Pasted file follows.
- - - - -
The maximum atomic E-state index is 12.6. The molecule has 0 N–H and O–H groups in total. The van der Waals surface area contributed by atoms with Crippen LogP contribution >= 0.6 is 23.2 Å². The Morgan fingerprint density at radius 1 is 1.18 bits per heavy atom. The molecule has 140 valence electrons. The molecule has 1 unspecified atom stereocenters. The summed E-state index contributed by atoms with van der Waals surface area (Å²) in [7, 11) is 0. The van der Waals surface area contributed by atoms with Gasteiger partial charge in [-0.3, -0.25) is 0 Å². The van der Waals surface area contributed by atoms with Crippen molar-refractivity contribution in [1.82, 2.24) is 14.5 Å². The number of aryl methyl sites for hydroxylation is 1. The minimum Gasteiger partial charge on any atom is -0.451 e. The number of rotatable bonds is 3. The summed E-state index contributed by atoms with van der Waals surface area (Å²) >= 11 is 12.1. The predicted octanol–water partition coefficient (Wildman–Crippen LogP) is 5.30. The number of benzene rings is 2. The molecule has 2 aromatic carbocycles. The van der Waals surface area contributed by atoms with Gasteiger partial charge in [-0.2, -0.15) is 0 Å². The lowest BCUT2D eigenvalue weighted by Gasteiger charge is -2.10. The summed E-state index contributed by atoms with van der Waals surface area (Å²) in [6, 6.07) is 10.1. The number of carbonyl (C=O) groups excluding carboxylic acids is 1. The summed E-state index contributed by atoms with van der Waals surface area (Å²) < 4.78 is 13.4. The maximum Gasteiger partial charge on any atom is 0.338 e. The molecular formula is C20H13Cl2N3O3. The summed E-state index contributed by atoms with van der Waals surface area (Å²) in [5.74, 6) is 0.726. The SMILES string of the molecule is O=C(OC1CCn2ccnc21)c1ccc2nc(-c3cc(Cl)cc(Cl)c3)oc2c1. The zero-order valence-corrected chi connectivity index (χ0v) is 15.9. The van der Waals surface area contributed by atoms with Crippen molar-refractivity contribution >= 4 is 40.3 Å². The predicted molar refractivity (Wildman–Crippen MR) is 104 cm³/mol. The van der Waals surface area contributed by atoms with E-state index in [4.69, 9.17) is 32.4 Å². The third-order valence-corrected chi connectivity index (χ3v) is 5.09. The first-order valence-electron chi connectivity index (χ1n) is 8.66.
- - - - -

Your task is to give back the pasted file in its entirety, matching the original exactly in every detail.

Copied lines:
The maximum atomic E-state index is 12.6. The molecule has 0 N–H and O–H groups in total. The van der Waals surface area contributed by atoms with Crippen LogP contribution >= 0.6 is 23.2 Å². The Morgan fingerprint density at radius 1 is 1.18 bits per heavy atom. The molecule has 140 valence electrons. The molecule has 1 unspecified atom stereocenters. The summed E-state index contributed by atoms with van der Waals surface area (Å²) in [7, 11) is 0. The van der Waals surface area contributed by atoms with Gasteiger partial charge in [-0.3, -0.25) is 0 Å². The van der Waals surface area contributed by atoms with Crippen molar-refractivity contribution in [1.82, 2.24) is 14.5 Å². The number of aryl methyl sites for hydroxylation is 1. The minimum Gasteiger partial charge on any atom is -0.451 e. The number of rotatable bonds is 3. The summed E-state index contributed by atoms with van der Waals surface area (Å²) >= 11 is 12.1. The predicted octanol–water partition coefficient (Wildman–Crippen LogP) is 5.30. The number of benzene rings is 2. The molecule has 2 aromatic carbocycles. The van der Waals surface area contributed by atoms with Gasteiger partial charge in [-0.2, -0.15) is 0 Å². The lowest BCUT2D eigenvalue weighted by Gasteiger charge is -2.10. The summed E-state index contributed by atoms with van der Waals surface area (Å²) in [6, 6.07) is 10.1. The number of carbonyl (C=O) groups excluding carboxylic acids is 1. The summed E-state index contributed by atoms with van der Waals surface area (Å²) < 4.78 is 13.4. The maximum Gasteiger partial charge on any atom is 0.338 e. The molecular formula is C20H13Cl2N3O3. The summed E-state index contributed by atoms with van der Waals surface area (Å²) in [5.74, 6) is 0.726. The SMILES string of the molecule is O=C(OC1CCn2ccnc21)c1ccc2nc(-c3cc(Cl)cc(Cl)c3)oc2c1. The zero-order valence-corrected chi connectivity index (χ0v) is 15.9. The van der Waals surface area contributed by atoms with Crippen molar-refractivity contribution >= 4 is 40.3 Å². The predicted molar refractivity (Wildman–Crippen MR) is 104 cm³/mol. The van der Waals surface area contributed by atoms with E-state index in [4.69, 9.17) is 32.4 Å². The third-order valence-corrected chi connectivity index (χ3v) is 5.09. The first-order valence-electron chi connectivity index (χ1n) is 8.66.